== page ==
In the mid-1980s I lived in a flat in a Georgian conversion in Bath. In the flat above me lived a student of English literature. As I passed him in the hall one afternoon he glanced into the contents of my basket and exclaimed “Aha! You know.” I followed his gaze, but my greengrocery did not disclose any clues. In response to my blank look, he delved amongst the potatoes and carrots to extract a fat volume which he flourished. “You know about her,” he insisted stabbing his finger at my copy of Fanny Burney’s The Wanderer. The truth was that I was finding this massive tome tedious, and my knowledge of Fanny Burney was insufficient to allow me to engage with confidence in any discussion of her work with a specialist in English Literature. As I hesitated Robert enlightened me, “ She lived in your flat. You didn’t know?” I was surprised; there was no blue plaque on 23 Great Stanhope Street although there was one on 14 South Parade where Fanny had lodged with her friend Mrs. Thrale for three months in 1780.

Robert however was right: Fanny Burney lived for three years, from 1815 to 1818, in Great Stanhope Street with her husband General d’Arblay and their son Alexandre. D’Arblay, a French émigré, supporter of the constitutional monarchy, had fled France in 1792  forfeiting  his property. Fanny had already found fame  with her first two novels Evelina  and Cecilia which had earned the praise of Dr. Johnson and the admiration of Jane Austen. They met through Fanny’s sister when the emigres were living near her at Juniper Hall, and spent their first ten years together  in Surrey,  supported by the proceeds of  Fanny’s latest novel Camilla . In 1802 when an amnesty  removed  d’Arblay from the proscribed list of émigrés and permitted his return to France they hastened there  hoping to regain his property and his army pension,  but with the outbreak of  the Napoleonic Wars they became trapped. During their enforced residency Fanny completed The Wanderer. After the restoration of 1814 d’Arblay held a position in the King’s Guard and during  the Hundred Days that followed Napoleon’s escape from Elba he joined Louis XVIII but, wounded by a kick from a horse, he missed seeing action at Waterloo. The wound turned  gangrenous, and septicaemia developed. Discharged from the army d’Arblay returned to England  with Fanny who  hoped that the Bath waters would aid his recovery. As she wrote in her journal, they sought “cheap lodgings” in Bath, for The Wanderer had  not sold well, the readers who had embraced her earlier novels sharing my lack of enthusiasm for this one, and so they came to 23  Great Stanhope Street in “an unfashionable quarter of Bath.” Fanny’s diaries reveal that their drawing room  and her bedroom were on the first floor. On the second floor slept the general  (in what was now my bedroom) and their son  (in my sitting room.) A walk-in closet was a book room (my kitchen). Their landlady, Mrs. Brenan, occupied the ground floor and basement, cooking for them, cleaning, making fires, and emptying chamber pots. There was no sign of the fireplaces in my day: the rooms had been gutted. Happily there was no sign of the chamber pots either, for  the general’s bedroom had been partitioned to provide a bathroom.

The family remained in Great Stanhope Street until the general died, the Bath waters having failed to  alleviate his suppurating wound, jaundice, and limp.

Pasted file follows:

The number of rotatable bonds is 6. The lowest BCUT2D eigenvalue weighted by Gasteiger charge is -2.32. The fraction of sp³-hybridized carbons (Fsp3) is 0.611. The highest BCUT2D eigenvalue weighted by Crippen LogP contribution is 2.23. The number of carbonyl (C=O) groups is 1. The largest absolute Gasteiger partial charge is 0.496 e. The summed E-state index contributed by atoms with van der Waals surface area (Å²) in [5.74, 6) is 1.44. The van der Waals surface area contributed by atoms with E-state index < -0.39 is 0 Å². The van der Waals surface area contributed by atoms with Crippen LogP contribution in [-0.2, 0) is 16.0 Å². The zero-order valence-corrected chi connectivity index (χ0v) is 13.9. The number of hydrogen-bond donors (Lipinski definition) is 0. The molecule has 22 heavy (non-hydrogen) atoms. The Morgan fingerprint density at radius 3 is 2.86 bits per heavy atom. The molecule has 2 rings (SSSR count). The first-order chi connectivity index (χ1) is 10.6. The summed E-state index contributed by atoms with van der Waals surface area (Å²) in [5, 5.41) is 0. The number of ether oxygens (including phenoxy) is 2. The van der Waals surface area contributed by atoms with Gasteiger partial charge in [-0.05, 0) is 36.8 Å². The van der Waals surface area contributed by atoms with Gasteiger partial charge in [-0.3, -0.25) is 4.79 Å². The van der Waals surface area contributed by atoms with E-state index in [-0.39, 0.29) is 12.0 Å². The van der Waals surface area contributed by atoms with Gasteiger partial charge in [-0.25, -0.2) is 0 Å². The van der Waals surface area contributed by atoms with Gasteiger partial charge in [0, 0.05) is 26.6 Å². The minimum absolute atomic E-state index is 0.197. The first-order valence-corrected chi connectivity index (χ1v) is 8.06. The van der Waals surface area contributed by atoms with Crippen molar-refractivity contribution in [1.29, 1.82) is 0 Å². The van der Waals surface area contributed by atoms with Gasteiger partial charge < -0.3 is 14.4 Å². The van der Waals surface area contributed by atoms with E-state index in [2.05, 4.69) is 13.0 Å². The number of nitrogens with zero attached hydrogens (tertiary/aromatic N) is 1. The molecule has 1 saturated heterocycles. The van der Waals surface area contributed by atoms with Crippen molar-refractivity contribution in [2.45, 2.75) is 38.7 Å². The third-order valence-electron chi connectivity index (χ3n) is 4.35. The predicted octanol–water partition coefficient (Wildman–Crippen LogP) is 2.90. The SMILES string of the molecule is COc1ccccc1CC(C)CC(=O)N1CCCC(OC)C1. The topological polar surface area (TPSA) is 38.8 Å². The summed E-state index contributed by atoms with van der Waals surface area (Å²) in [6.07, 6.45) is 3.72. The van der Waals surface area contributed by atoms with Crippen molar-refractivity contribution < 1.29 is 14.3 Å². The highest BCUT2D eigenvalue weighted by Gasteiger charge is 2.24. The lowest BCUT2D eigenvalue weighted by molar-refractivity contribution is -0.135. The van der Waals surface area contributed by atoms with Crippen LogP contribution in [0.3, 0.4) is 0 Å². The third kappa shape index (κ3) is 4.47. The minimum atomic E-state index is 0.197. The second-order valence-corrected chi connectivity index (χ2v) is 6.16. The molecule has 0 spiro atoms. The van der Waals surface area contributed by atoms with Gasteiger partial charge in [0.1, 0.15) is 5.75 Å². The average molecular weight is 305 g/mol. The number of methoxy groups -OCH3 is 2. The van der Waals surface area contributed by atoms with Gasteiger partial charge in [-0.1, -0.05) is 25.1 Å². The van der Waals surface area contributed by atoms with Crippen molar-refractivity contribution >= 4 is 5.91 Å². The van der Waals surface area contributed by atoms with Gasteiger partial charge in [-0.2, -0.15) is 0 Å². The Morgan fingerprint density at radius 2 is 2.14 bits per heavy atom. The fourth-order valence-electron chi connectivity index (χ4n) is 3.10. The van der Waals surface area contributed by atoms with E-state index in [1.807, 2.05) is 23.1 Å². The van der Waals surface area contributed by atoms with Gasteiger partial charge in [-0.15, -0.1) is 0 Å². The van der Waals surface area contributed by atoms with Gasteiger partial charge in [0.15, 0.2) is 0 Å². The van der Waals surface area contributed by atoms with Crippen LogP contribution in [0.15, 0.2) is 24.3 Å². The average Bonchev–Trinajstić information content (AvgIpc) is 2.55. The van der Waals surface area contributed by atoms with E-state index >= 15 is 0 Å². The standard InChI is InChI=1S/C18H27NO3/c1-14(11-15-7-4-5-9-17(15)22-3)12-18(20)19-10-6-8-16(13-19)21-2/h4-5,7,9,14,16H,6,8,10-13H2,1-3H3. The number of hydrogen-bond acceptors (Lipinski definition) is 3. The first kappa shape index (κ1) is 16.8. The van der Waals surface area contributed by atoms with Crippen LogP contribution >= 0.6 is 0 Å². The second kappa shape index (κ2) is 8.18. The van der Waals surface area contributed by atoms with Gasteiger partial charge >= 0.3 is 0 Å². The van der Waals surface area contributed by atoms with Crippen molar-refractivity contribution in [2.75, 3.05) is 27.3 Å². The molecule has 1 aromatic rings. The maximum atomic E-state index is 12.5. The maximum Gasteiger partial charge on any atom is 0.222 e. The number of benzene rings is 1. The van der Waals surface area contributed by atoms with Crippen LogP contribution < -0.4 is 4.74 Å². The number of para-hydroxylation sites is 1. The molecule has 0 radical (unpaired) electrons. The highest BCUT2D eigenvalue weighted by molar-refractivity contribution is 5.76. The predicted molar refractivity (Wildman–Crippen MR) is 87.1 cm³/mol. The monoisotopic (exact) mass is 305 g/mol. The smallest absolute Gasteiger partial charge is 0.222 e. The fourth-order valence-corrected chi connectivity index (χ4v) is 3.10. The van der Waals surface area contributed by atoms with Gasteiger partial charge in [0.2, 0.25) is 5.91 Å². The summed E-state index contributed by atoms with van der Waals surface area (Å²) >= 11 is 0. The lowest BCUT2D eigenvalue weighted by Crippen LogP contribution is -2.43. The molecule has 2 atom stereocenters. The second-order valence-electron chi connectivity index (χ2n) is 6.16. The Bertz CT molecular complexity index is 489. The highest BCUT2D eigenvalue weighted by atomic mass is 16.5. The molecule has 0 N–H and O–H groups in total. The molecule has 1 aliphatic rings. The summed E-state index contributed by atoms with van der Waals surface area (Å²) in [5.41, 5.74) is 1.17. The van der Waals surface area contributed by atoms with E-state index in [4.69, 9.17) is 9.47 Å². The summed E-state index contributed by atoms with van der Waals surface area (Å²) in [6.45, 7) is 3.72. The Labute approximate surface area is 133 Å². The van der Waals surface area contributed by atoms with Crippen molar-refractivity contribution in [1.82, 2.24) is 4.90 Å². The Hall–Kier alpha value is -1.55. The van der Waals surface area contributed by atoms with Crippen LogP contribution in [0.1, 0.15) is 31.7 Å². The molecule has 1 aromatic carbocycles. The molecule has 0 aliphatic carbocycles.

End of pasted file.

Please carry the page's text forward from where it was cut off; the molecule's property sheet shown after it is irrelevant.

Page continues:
I often fell asleep  conjuring up his sickly presence in what had once been his room, and that of his prolific and devoted wife busy writing below.

In search of their graves, I visited Saint Swithin’s  parish church. The church had been rebuilt on the site of an older foundation in 1775 to house its growing congregation in fashionable Bath. By 1800 it was the second largest parish in England after St. Pancras, London.

St. Swithin’s cemetery, the Lower Burial Ground, lay  across Walcot Street and down the hill from the church. Fanny buried the general there in May 1818 with a black marble headstone, which subsequently disappeared, and she had  a  memorial tablet expatiating on his virtues erected in the church.

In 1837  their son  was buried near his father, and in 1840 Fanny was placed in the same grave and another memorial tablet raised in the church. By 1906 however their gravestone was weathered and neglected, and Burney descendants replaced it with a new  tabletop  monument. In  1955 when part of the burial ground was  cleared for proposed redevelopment, the PCC moved Burney’s three-ton stone up the hill and over the road to a small enclosure beside the church, where it remains today, a lonely cenotaph separated by railings from the bustle of Walcot Street on one side and The Paragon on the other.

In 1987 remains from the cemetery, including those of Burney,  her husband and son, were exhumed and reinterred beside The Rockery  Garden in the municipal cemetery at Haycombe on the south side of Bath.

The Lower Burial Ground, its few remaining graves clustering round the mortuary chapel, remains undeveloped.

Fanny’s  memorial plaque in the church was destroyed when a new organ was installed against the wall in the twentieth century but in 2013 the Burney Society funded a new memorial reproducing the exact wording of the original from photographs.

Along with the general’s memorial  it is housed amongst a truly magnificent collection in the church for the general was not the only one for whom the Bath waters proved less than efficacious.

But Fanny’s spirit is not wandering  the church and its precincts nor  is she down in The Lower Burial Ground nor up in  Haycombe Cemetery: she is busy updating her journal, perhaps even plotting another novel, shorter this time, in her rooms at 23  Great Stanhope Street. I know, I lived with her.

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